Is Your Company Ready for a Software Audit?

 
 
By Nathan Eddy  |  Posted 2009-01-06 Email Print this article Print
 
 
 
 
 
 
 

Midmarket companies managing tight IT budgets should seriously consider investing in IT asset management, as one company learned the hard way.

Hardware and software licensing audits can be a major hassle for small to medium-size businesses. Just ask Will McManus, IT director for Dynamic Systems, a mechanical installations company based in Austin, Texas.

"We've been through two audits now, with two different manufacturers," he says. "And let me tell you, there were some real lessons learned."

Dynamic Systems employs about 2,000 people across 45 locations in the United States. Earlier in the decade, when Microsoft and AutoCAD issued software audits, McManus realized how unprepared their company was.

"We run pretty lean in IT, so we don't have a big staff," he says. "It's kind of like at home, when you don't clean out your closet very often. We're so busy keeping systems running, that even the really important back-end things, like counting licenses, unfortunately get lost in the shuffle."

McManus says that while the company was not intentionally violating licenses, the IT department did not adequately keep up with the growth of the company and the buying of additional software licenses in a timely matter. "AutoCAD asked us if employees were taking software home, and some were, and we didn't know," he says.

McManus says that experience gave him a learning experience in the area of software control learned through that process. "At that time it was a very manual process--we didn't even have a good list anywhere," he recalls. "We had to dig through filing cabinets to root through copies. It was a very onerous process, not just for IT but also for accounting and other departments. If we had just been more proactive in the beginning, we could have avoided the whole thing."

Since the two audits, McManus says DSI has implemented a written software policy that requires the signature of all employees. Most importantly, DSI began looking for a company that could offer IT asset management software for inventory and compliance purposes. They found their solution with Express Metrix, based in Seattle.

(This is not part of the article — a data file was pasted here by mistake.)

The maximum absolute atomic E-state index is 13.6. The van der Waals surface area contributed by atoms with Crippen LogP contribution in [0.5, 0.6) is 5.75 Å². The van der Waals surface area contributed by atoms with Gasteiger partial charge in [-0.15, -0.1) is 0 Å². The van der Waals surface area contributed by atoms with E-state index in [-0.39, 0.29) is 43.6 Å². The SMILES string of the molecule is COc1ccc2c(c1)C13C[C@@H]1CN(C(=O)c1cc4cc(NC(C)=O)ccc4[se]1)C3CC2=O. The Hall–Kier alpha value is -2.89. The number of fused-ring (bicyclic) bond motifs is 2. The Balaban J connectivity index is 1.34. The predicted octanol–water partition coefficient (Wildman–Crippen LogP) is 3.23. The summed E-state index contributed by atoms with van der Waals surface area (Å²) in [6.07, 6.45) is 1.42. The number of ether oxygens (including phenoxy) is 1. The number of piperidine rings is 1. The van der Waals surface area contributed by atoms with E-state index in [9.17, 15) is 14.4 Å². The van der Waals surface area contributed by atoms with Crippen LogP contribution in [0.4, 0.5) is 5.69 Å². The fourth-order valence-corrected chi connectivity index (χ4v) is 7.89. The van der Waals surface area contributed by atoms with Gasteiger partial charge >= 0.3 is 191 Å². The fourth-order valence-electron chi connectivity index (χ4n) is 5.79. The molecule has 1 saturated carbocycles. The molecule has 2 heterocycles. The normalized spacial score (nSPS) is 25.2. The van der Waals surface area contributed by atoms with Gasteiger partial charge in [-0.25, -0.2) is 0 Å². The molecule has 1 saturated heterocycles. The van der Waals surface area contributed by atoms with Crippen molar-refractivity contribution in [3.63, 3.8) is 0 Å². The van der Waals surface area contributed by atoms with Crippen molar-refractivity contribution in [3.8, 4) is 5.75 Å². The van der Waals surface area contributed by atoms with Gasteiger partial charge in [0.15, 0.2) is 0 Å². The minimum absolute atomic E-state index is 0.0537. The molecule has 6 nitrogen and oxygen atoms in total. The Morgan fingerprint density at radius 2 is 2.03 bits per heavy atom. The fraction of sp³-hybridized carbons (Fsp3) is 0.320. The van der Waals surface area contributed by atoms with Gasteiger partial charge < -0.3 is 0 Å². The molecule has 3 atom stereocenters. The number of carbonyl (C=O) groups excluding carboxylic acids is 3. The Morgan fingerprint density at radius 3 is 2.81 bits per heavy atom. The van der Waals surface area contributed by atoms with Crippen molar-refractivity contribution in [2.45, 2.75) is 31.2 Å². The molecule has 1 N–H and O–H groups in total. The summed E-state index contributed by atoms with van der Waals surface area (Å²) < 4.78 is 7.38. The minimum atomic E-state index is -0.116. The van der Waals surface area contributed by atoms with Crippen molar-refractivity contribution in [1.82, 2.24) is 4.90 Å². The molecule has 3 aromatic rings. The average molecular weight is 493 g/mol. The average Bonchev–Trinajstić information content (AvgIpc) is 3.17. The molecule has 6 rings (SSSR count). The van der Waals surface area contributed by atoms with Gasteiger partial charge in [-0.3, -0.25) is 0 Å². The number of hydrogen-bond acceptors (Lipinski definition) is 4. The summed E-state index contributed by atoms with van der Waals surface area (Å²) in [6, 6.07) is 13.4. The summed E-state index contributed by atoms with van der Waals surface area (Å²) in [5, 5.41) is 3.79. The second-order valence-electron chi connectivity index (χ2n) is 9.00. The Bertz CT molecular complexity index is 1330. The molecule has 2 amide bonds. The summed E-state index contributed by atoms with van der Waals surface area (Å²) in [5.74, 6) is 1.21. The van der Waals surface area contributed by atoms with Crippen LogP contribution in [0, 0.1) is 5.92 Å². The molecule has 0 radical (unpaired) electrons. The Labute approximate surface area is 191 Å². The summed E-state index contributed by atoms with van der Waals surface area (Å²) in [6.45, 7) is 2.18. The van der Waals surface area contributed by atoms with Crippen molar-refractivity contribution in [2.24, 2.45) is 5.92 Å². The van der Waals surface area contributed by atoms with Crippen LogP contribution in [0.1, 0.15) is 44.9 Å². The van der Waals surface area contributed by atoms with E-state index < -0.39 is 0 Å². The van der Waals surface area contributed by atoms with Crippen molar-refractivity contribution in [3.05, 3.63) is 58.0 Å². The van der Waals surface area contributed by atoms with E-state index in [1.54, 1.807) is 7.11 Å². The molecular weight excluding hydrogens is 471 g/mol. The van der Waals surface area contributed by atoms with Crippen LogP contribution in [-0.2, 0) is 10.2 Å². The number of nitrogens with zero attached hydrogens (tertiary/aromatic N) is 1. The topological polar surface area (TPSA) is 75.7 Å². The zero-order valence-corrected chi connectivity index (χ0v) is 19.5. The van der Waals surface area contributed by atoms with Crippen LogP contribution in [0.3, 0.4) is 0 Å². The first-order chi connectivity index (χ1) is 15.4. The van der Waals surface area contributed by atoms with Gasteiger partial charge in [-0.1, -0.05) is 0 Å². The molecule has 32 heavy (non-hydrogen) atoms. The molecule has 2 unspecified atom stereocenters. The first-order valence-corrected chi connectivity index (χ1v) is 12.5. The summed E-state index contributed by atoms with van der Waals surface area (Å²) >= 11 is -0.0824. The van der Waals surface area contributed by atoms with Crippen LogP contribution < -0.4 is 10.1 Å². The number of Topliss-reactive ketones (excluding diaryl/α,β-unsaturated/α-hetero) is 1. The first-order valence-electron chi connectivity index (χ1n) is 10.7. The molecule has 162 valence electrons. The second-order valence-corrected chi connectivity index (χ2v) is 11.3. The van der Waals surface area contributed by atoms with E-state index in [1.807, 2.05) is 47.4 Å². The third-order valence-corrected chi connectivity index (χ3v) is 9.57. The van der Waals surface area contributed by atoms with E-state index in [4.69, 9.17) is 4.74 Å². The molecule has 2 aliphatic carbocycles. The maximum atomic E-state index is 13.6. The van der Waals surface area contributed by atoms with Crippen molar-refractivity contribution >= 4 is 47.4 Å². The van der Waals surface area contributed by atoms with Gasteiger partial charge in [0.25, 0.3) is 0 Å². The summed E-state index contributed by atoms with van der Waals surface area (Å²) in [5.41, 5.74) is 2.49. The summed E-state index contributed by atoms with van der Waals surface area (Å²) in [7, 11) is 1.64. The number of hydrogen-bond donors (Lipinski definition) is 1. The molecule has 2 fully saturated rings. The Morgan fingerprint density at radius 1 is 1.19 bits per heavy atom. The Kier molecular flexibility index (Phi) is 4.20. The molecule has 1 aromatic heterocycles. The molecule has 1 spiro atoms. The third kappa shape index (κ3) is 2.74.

The company's Express Software Manager solution gave DSI the ability to see which computers carried which programs that required licenses, as well as letting them know which licenses weren't being used. "We can run a report and show how many systems take Microsoft Project, and if it's not being used we can take it and move it onto someone else's computer," he says. "If you can do that, you can easily justify the cost of that investment."

Although other companies, notably Tampa, Fla.-based Numara Software, Inc., offer IT asset management solutions for the midmarket space, McManus says his department had trouble finding a company that could offer flexibility and features at a reasonable cost. "There's tons of freeware stuff out there, but none of it comes close to the professionalism we need," he says. "If you look at Microsoft or Oracle, we frankly aren't going to pay that kind of money just to get the basic information that we need."

McManus says that's a real problem for midmarket companies. "There's a real need in the midmarket space for [IT asset management] solutions," he says. "I feel like it's a huge market that's missed." Like Goldilocks, many SMBs find solutions that are either too small or too big. "It's a challenging place to be," McManus says. "But not counting is no longer an option."

 
 
 
 
Nathan Eddy is Associate Editor, Midmarket, at eWEEK.com. Before joining eWEEK.com, Nate was a writer with ChannelWeb and he served as an editor at FierceMarkets. He is a graduate of the Medill School of Journalism at Northwestern University.
 
 
 
 
 
 
 

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